Politics
Rep. John Fleming (Photo: AP) Rep. John Fleming (Photo: AP)  

Rep. John Fleming publicly rebukes Boehner: Don’t make promises to national media without talking to us first

Photo of Matthew Boyle
Matthew Boyle
Investigative Reporter

Louisiana Republican Rep. John Fleming issued a statement late Thursday rebuking Speaker of the House John Boehner for making promises to the national news media without first discussing the pledges with fellow House Republicans.

In an interview with ABC News’ Diane Sawyer on Thursday, Boehner promised that Republicans in Congress next year would focus primarily on developing a “comprehensive approach” to immigration reform, as well as on searching for new revenues for the federal government.

But Boehner apparently didn’t clear that message with members of his own caucus before preaching it to the national news media.

“I’m concerned that Speaker Boehner is getting ahead of House Republicans when he commits to getting a ‘comprehensive approach’ to immigration taken care of ‘once and for all,’” Fleming said in a late Thursday evening statement.

“There’s been zero discussion of this issue within the conference, and I’m urging the Speaker to talk with House Republicans before making pledges on the national news. The first thing we need is for President Obama to finally enforce current immigration law and strengthen our borders. To take up any other agenda is bad policy for the American people and bad politics for Republicans. The Speaker needs to pull back on this issue and stop negotiating in public.”

Fleming also said he’s concerned that Boehner was willing to even consider talking with liberals about allowing more tax revenue into the system, when spending in Washington is still out of control.

“I also am puzzled by the Speaker’s willingness to put new tax revenue on the table when the expiring Bush tax rates come before Congress,” Fleming said. “Let’s be clear, raising taxes during a very slow recovery is likely to lead to another recession, and it will do absolutely nothing to balance the budget. Washington does not tax too little, it spends way too much.  I am concerned that the Speaker’s comments, while vague, are inferred by many as a willingness by Republicans to raise taxes; that would be a big mistake.”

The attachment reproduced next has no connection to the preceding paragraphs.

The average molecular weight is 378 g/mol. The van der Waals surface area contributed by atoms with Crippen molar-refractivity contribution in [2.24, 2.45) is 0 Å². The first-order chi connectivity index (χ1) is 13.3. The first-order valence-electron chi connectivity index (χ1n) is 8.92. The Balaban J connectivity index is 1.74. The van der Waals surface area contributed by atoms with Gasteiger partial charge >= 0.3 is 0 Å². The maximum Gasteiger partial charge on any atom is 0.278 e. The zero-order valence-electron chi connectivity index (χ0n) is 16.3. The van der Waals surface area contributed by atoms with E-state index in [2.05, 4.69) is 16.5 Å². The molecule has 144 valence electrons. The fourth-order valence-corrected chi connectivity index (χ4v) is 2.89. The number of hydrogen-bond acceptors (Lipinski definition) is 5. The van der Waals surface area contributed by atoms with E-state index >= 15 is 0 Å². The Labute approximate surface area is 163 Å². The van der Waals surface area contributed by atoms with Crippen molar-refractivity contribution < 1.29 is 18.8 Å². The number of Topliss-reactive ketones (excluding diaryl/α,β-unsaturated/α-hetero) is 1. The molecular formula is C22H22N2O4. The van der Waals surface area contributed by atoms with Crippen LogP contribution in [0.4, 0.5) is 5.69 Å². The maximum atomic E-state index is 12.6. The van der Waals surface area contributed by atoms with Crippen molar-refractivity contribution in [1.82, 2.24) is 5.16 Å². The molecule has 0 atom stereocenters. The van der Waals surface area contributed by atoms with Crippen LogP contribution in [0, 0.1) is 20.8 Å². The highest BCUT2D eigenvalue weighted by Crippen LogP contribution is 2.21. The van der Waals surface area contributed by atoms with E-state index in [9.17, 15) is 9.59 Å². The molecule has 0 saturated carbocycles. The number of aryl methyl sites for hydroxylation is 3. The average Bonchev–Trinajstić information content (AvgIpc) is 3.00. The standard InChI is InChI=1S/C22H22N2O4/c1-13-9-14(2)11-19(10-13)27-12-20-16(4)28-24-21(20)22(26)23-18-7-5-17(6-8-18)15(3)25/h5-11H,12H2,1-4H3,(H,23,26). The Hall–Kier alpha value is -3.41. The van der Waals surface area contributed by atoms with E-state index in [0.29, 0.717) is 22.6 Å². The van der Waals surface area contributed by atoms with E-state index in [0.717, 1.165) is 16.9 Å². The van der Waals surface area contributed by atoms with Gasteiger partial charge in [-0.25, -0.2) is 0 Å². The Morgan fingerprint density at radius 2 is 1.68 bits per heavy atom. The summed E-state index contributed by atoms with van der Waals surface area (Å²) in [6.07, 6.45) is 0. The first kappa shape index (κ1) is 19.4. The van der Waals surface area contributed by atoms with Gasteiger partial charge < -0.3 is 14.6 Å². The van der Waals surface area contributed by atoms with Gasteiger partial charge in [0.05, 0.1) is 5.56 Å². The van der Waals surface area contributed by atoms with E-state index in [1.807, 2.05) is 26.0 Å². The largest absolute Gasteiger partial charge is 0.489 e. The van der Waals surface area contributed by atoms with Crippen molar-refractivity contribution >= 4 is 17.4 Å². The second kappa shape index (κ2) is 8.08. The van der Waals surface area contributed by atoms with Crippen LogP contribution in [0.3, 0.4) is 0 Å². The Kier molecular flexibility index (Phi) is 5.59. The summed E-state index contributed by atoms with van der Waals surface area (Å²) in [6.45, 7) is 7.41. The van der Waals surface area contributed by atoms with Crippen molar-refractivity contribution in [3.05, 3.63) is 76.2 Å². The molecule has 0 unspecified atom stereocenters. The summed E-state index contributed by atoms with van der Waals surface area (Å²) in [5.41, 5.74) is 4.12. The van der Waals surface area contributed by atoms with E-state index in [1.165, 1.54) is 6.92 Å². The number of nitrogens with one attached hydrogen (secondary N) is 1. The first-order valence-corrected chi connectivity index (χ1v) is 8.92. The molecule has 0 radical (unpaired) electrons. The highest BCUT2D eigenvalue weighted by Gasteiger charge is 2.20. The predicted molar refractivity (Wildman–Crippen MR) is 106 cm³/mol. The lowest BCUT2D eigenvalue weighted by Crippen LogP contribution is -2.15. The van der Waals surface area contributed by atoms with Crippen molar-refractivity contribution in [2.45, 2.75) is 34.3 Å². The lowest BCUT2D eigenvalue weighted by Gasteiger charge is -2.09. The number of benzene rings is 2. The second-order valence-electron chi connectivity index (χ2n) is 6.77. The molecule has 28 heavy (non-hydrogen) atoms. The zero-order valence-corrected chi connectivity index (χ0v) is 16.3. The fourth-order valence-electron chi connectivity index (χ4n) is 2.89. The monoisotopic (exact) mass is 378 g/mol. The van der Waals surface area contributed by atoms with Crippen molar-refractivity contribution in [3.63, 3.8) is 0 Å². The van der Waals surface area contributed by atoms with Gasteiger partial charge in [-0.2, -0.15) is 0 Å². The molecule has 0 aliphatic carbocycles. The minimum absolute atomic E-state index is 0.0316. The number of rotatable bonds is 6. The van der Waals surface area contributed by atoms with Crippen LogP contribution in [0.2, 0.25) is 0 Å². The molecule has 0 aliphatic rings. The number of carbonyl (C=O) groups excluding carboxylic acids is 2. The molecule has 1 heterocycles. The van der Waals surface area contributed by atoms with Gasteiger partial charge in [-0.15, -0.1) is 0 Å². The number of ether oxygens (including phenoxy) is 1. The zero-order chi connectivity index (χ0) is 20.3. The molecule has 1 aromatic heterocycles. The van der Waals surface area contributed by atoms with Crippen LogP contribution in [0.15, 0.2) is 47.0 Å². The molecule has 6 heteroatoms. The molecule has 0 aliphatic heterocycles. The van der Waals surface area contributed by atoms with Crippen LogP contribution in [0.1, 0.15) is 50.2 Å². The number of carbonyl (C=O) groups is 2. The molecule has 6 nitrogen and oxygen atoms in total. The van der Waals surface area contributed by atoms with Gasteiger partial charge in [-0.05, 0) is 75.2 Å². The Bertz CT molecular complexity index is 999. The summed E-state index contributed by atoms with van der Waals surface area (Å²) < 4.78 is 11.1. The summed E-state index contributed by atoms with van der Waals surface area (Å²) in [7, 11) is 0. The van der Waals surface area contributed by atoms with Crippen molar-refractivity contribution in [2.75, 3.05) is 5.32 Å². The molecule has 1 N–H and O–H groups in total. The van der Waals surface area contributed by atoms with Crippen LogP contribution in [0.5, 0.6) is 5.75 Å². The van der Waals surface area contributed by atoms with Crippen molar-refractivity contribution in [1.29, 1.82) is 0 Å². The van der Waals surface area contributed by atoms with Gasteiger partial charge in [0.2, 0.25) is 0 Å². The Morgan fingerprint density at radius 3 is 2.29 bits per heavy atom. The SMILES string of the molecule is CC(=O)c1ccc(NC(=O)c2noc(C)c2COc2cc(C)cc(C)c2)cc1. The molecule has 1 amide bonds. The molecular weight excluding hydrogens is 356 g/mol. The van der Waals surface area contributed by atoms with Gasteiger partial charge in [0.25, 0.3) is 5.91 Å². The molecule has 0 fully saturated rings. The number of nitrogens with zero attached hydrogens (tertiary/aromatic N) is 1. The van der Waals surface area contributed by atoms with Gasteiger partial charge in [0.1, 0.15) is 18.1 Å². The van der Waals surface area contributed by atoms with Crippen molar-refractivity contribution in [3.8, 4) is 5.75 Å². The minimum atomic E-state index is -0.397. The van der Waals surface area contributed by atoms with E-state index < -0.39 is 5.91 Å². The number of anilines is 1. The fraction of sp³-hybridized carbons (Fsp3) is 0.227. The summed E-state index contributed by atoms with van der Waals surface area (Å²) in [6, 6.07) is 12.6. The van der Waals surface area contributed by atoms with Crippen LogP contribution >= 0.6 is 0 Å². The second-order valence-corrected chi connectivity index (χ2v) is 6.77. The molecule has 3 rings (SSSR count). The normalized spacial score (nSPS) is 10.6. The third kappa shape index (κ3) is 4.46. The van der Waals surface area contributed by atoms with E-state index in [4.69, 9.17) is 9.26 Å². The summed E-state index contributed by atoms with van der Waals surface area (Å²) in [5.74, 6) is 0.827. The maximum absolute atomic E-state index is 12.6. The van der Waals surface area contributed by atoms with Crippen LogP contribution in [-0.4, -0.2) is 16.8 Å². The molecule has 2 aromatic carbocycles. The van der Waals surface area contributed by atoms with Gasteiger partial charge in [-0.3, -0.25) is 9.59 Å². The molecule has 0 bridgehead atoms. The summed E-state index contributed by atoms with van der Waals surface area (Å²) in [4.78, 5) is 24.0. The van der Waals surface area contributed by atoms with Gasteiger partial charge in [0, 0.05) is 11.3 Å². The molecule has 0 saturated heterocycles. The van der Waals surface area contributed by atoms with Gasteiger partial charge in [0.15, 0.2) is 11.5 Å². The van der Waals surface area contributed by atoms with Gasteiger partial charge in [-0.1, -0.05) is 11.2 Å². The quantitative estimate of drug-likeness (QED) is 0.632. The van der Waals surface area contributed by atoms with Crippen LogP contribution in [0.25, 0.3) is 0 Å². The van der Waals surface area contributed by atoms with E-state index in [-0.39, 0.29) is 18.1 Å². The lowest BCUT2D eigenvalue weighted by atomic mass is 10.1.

Boehner has aggressively walked back reports that he’d be open to raising taxes the day after President Barack Obama’s re-election.

After the initial blowback on those reports – and the idea that Boehner would agree to higher taxes “under the right conditions” – Boehner has claimed that what he really meant was that he favored generating new federal revenues via tax reform and closing tax code loopholes.

Boehner gave the interview to ABC’s Sawyer in the first place amid concerns he was going to cave to liberals after those comments on Wednesday.

“Raising tax rates is unacceptable,” Boehner said. “Frankly, it couldn’t even pass the House. I’m not sure it could pass the Senate. The votes aren’t there.”

Senate Minority Leader Mitch McConnell came to Boehner’s defense on taxes on Thursday and bashed conservative detractors —– those both inside and outside the GOP — for thinking Republicans will yield to liberals after the president’s re-election.

In a statement to Breitbart News, McConnell said the election “was a disappointment, without doubt, but let’s be clear about something: the House is still run by Republicans, and Republicans still maintain a robust minority in the Senate.”

“I know some people out there think Tuesday’s results mean Republicans in Washington are now going to roll over and agree to Democrat demands that we hike tax rates before the end of the year. I’m here to tell them there is no truth to that notion whatsoever,” McConnell said.

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